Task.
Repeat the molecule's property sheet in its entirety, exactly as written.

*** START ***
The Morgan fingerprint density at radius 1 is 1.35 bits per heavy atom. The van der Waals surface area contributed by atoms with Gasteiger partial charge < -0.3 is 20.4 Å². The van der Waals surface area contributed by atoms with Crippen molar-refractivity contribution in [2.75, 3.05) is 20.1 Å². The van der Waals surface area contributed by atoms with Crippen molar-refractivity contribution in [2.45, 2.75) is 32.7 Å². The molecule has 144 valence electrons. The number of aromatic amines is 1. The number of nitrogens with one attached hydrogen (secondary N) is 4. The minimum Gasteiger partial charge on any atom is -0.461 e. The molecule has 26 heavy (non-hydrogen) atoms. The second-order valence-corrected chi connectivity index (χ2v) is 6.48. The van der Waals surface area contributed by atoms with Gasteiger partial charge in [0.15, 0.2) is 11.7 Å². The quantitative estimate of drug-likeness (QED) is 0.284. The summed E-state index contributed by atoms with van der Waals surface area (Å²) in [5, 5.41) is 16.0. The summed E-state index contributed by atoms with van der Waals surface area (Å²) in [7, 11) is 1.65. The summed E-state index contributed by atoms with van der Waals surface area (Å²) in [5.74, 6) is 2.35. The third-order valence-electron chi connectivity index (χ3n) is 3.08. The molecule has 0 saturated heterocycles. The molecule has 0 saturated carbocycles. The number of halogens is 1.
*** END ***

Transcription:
The Morgan fingerprint density at radius 1 is 1.35 bits per heavy atom. The van der Waals surface area contributed by atoms with Gasteiger partial charge < -0.3 is 20.4 Å². The van der Waals surface area contributed by atoms with Crippen molar-refractivity contribution in [2.75, 3.05) is 20.1 Å². The van der Waals surface area contributed by atoms with Crippen molar-refractivity contribution in [2.45, 2.75) is 32.7 Å². The molecule has 144 valence electrons. The number of aromatic amines is 1. The number of nitrogens with one attached hydrogen (secondary N) is 4. The minimum Gasteiger partial charge on any atom is -0.461 e. The molecule has 26 heavy (non-hydrogen) atoms. The second-order valence-corrected chi connectivity index (χ2v) is 6.48. The van der Waals surface area contributed by atoms with Gasteiger partial charge in [0.15, 0.2) is 11.7 Å². The quantitative estimate of drug-likeness (QED) is 0.284. The summed E-state index contributed by atoms with van der Waals surface area (Å²) in [5, 5.41) is 16.0. The summed E-state index contributed by atoms with van der Waals surface area (Å²) in [7, 11) is 1.65. The summed E-state index contributed by atoms with van der Waals surface area (Å²) in [5.74, 6) is 2.35. The third-order valence-electron chi connectivity index (χ3n) is 3.08. The molecule has 0 saturated heterocycles. The molecule has 0 saturated carbocycles. The number of halogens is 1.